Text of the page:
A TV show approached Lustig about taking a role, but both of them felt it was too exploitative and stereotypical. “I said, ‘Menashe, look: If you do a show, it’d be great for your acting career, but you’d be forever kicked out of the community,’ ” Weinstein says. He and Lustig say Lustig has avoided excommunication so far, but that that’s due to the lack of outright lampooning of Hasidic life in Menashe. “We’re able to tread a line because there’s nuance in this film,” Weinstein says. “Other opportunities won’t be as nuanced. So it’s up to him to find out where that line is gonna be. But right now, he’s firmly staying in the community.”

And Lustig says he’s happy to be there, albeit with one foot in the outside world. He’s not sure what will happen once the film reaches theaters: Will fellow Hasidim watch it? Will they condemn him for it? Will Hollywood start calling? No matter what, he says he’ll keep performing in one way or another. “If somebody asks you, ‘What are you doing? What’s your occupation?’ don’t answer them what you do morning to night,” Lustig says. “Answer them with what you do by night, what you really want to do. Because this is you. I believe, if God gave me a talent to be onscreen, how can it be that it’s forbidden to be on the screen?”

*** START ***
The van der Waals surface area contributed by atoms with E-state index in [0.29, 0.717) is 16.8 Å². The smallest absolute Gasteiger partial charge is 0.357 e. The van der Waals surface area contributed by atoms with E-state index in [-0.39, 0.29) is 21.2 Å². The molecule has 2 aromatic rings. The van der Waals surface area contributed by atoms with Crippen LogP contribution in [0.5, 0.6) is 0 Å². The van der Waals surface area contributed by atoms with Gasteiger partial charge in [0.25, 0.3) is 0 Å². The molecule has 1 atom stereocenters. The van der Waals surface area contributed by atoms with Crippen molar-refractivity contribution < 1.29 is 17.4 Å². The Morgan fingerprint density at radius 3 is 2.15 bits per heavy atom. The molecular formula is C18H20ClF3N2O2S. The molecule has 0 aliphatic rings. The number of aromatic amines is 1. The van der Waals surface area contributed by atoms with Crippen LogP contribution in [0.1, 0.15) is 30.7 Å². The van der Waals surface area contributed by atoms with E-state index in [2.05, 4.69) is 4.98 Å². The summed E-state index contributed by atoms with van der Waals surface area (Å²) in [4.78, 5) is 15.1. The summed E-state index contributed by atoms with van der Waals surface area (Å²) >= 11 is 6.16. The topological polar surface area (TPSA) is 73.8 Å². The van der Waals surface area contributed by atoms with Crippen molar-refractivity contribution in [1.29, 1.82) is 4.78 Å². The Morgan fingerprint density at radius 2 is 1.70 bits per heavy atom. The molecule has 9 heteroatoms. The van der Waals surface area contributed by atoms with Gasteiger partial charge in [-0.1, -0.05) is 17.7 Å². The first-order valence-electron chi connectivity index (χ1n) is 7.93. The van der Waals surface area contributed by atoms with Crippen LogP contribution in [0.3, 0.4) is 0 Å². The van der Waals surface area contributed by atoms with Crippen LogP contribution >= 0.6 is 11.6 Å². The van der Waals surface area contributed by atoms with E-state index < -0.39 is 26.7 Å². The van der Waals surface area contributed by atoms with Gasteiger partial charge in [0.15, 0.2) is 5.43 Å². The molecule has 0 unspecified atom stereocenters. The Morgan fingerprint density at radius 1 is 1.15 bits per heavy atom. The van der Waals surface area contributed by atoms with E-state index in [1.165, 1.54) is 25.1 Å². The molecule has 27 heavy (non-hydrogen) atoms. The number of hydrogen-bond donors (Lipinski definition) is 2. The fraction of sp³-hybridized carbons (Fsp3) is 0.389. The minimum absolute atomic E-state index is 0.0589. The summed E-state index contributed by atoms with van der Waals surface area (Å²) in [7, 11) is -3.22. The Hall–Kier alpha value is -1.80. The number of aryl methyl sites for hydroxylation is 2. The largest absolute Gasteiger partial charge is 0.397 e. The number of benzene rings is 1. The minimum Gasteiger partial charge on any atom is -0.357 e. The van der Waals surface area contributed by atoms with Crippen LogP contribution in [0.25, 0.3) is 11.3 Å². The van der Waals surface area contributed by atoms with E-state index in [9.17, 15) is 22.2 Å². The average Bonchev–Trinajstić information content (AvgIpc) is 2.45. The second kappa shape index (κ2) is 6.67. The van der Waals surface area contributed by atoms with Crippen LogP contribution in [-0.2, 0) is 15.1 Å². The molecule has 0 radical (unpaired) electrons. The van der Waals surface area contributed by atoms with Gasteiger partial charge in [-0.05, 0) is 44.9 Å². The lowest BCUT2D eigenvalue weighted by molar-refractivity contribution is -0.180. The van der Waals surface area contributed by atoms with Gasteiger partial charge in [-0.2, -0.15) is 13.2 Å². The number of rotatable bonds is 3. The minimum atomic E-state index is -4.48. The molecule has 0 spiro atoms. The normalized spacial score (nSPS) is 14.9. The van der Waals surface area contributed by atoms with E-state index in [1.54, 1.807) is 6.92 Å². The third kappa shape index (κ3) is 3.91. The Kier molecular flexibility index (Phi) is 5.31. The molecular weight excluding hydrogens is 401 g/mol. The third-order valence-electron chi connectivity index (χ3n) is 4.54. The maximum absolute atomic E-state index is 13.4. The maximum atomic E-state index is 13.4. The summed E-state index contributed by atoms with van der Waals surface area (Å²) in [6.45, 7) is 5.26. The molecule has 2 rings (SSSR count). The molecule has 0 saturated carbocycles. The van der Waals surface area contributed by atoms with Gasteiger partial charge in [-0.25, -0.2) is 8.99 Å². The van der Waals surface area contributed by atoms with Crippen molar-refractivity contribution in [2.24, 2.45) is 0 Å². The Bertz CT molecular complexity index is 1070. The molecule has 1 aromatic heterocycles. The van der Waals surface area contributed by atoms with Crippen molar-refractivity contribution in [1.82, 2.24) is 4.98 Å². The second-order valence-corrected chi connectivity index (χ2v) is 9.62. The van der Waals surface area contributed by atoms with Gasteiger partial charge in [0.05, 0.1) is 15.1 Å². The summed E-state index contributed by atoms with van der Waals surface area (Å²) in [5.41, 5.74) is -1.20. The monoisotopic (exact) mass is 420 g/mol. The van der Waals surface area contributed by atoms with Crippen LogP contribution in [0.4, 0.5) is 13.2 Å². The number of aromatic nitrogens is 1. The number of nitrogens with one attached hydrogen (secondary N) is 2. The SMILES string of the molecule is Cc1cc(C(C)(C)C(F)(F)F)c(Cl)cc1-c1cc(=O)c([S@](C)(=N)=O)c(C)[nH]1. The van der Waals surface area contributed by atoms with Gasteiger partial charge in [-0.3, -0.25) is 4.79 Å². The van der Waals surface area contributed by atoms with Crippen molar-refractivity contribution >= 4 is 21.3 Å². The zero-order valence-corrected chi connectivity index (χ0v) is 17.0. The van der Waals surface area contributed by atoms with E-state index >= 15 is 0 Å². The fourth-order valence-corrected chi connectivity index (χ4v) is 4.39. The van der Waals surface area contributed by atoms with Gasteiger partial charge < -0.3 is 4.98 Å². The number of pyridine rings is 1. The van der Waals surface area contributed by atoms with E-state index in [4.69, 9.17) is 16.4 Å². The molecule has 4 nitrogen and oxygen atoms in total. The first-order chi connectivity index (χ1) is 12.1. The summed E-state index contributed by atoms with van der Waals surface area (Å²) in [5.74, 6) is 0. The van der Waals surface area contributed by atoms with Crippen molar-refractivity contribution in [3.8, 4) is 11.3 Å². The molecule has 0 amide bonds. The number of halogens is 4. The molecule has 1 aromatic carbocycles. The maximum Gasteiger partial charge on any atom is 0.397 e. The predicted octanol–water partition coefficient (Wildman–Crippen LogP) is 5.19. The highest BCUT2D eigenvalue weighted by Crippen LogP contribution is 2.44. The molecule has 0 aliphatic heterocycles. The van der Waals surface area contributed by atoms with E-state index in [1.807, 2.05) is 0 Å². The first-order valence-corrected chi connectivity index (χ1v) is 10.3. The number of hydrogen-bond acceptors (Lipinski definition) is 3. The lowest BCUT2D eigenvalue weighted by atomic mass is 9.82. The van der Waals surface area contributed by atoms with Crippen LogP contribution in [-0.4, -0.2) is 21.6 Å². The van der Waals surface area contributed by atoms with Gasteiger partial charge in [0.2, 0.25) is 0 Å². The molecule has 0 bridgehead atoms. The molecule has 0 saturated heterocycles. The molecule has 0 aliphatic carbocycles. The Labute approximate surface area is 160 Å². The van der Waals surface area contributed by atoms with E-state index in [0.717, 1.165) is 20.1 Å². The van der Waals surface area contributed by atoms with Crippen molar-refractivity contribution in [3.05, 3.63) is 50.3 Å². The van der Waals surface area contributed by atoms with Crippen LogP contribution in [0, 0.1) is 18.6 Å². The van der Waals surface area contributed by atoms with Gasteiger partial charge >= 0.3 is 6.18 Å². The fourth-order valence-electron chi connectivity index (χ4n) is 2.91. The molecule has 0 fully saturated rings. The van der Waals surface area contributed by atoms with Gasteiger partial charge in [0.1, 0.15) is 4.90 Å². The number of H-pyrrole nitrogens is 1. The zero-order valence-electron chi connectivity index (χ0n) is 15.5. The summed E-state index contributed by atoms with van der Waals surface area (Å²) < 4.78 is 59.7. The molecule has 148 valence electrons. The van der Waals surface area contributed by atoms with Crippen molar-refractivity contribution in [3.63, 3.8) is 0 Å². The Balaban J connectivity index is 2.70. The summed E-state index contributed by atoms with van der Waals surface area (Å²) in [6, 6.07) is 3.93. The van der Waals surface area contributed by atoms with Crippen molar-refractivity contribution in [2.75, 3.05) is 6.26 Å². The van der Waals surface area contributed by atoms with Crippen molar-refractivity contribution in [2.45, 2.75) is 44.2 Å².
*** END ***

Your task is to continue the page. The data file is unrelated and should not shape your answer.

The Guardian said. ‘It’s absurd material, very obviously overstretched, beyond breaking point, from its origins as a short’.

Shot in and around Newcastle, Orthodox does offer a persuasively gloomy vision of urban decay in an England that feels both old and modern. The exploitation of anonymous foreign workers by Shannon feels entirely topical but Benjamin’s struggle against the forces of evil and his own conscience seems to belong to the shadowy world of post-War film noir or golden age 1950s television dramas.

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From → Film, Inter Faith